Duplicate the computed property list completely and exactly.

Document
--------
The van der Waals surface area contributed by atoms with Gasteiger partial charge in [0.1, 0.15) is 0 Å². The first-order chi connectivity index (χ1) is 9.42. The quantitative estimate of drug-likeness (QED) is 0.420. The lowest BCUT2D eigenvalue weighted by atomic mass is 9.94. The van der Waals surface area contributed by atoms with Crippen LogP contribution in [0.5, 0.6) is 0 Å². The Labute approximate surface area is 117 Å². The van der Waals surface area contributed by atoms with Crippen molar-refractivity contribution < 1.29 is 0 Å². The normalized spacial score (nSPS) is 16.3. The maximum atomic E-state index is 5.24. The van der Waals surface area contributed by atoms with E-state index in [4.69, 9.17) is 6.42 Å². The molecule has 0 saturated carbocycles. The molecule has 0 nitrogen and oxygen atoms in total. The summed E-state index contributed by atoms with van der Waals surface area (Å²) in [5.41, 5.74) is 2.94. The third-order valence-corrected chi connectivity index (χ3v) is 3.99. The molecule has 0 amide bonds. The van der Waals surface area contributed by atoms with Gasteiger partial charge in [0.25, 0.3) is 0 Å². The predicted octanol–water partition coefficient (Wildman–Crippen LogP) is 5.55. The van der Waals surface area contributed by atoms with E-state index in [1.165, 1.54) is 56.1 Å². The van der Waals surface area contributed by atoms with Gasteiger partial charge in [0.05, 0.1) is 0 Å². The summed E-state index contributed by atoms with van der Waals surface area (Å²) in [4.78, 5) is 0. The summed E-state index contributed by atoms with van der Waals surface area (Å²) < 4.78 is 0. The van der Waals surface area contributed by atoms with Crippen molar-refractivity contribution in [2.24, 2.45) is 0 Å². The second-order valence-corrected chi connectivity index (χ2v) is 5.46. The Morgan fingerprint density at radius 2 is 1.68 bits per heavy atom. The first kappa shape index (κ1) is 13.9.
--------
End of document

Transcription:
The van der Waals surface area contributed by atoms with Gasteiger partial charge in [0.1, 0.15) is 0 Å². The first-order chi connectivity index (χ1) is 9.42. The quantitative estimate of drug-likeness (QED) is 0.420. The lowest BCUT2D eigenvalue weighted by atomic mass is 9.94. The van der Waals surface area contributed by atoms with Crippen LogP contribution in [0.5, 0.6) is 0 Å². The Labute approximate surface area is 117 Å². The van der Waals surface area contributed by atoms with Crippen molar-refractivity contribution < 1.29 is 0 Å². The normalized spacial score (nSPS) is 16.3. The maximum atomic E-state index is 5.24. The van der Waals surface area contributed by atoms with E-state index in [4.69, 9.17) is 6.42 Å². The molecule has 0 saturated carbocycles. The molecule has 0 nitrogen and oxygen atoms in total. The summed E-state index contributed by atoms with van der Waals surface area (Å²) in [5.41, 5.74) is 2.94. The third-order valence-corrected chi connectivity index (χ3v) is 3.99. The molecule has 0 amide bonds. The van der Waals surface area contributed by atoms with Gasteiger partial charge in [0.25, 0.3) is 0 Å². The predicted octanol–water partition coefficient (Wildman–Crippen LogP) is 5.55. The van der Waals surface area contributed by atoms with E-state index in [1.165, 1.54) is 56.1 Å². The van der Waals surface area contributed by atoms with Gasteiger partial charge in [0.05, 0.1) is 0 Å². The summed E-state index contributed by atoms with van der Waals surface area (Å²) in [4.78, 5) is 0. The summed E-state index contributed by atoms with van der Waals surface area (Å²) < 4.78 is 0. The van der Waals surface area contributed by atoms with Crippen molar-refractivity contribution in [2.24, 2.45) is 0 Å². The second-order valence-corrected chi connectivity index (χ2v) is 5.46. The Morgan fingerprint density at radius 2 is 1.68 bits per heavy atom. The first kappa shape index (κ1) is 13.9.